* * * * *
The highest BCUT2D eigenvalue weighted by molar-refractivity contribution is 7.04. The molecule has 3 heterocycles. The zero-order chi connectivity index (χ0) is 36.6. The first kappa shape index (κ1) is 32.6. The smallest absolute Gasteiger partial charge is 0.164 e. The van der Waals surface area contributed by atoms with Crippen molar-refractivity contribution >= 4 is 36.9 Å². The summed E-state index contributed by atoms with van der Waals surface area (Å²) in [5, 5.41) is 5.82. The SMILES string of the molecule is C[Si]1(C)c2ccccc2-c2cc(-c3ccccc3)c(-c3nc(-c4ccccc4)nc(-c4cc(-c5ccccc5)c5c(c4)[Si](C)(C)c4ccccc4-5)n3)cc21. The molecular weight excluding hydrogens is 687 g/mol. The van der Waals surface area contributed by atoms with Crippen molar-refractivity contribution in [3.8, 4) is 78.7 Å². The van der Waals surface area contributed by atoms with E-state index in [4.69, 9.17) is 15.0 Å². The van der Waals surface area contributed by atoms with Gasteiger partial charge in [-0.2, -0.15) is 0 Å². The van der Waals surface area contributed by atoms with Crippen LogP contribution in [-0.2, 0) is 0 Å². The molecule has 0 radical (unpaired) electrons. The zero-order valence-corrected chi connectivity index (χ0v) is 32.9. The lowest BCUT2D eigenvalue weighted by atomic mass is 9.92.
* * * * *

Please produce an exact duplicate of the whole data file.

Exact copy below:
The highest BCUT2D eigenvalue weighted by molar-refractivity contribution is 7.04. The molecule has 3 heterocycles. The zero-order chi connectivity index (χ0) is 36.6. The first kappa shape index (κ1) is 32.6. The smallest absolute Gasteiger partial charge is 0.164 e. The van der Waals surface area contributed by atoms with Crippen molar-refractivity contribution >= 4 is 36.9 Å². The summed E-state index contributed by atoms with van der Waals surface area (Å²) in [5, 5.41) is 5.82. The SMILES string of the molecule is C[Si]1(C)c2ccccc2-c2cc(-c3ccccc3)c(-c3nc(-c4ccccc4)nc(-c4cc(-c5ccccc5)c5c(c4)[Si](C)(C)c4ccccc4-5)n3)cc21. The molecular weight excluding hydrogens is 687 g/mol. The van der Waals surface area contributed by atoms with Crippen molar-refractivity contribution in [3.8, 4) is 78.7 Å². The van der Waals surface area contributed by atoms with E-state index in [4.69, 9.17) is 15.0 Å². The van der Waals surface area contributed by atoms with Gasteiger partial charge in [-0.2, -0.15) is 0 Å². The van der Waals surface area contributed by atoms with Crippen LogP contribution in [-0.2, 0) is 0 Å². The molecule has 0 radical (unpaired) electrons. The zero-order valence-corrected chi connectivity index (χ0v) is 32.9. The lowest BCUT2D eigenvalue weighted by atomic mass is 9.92.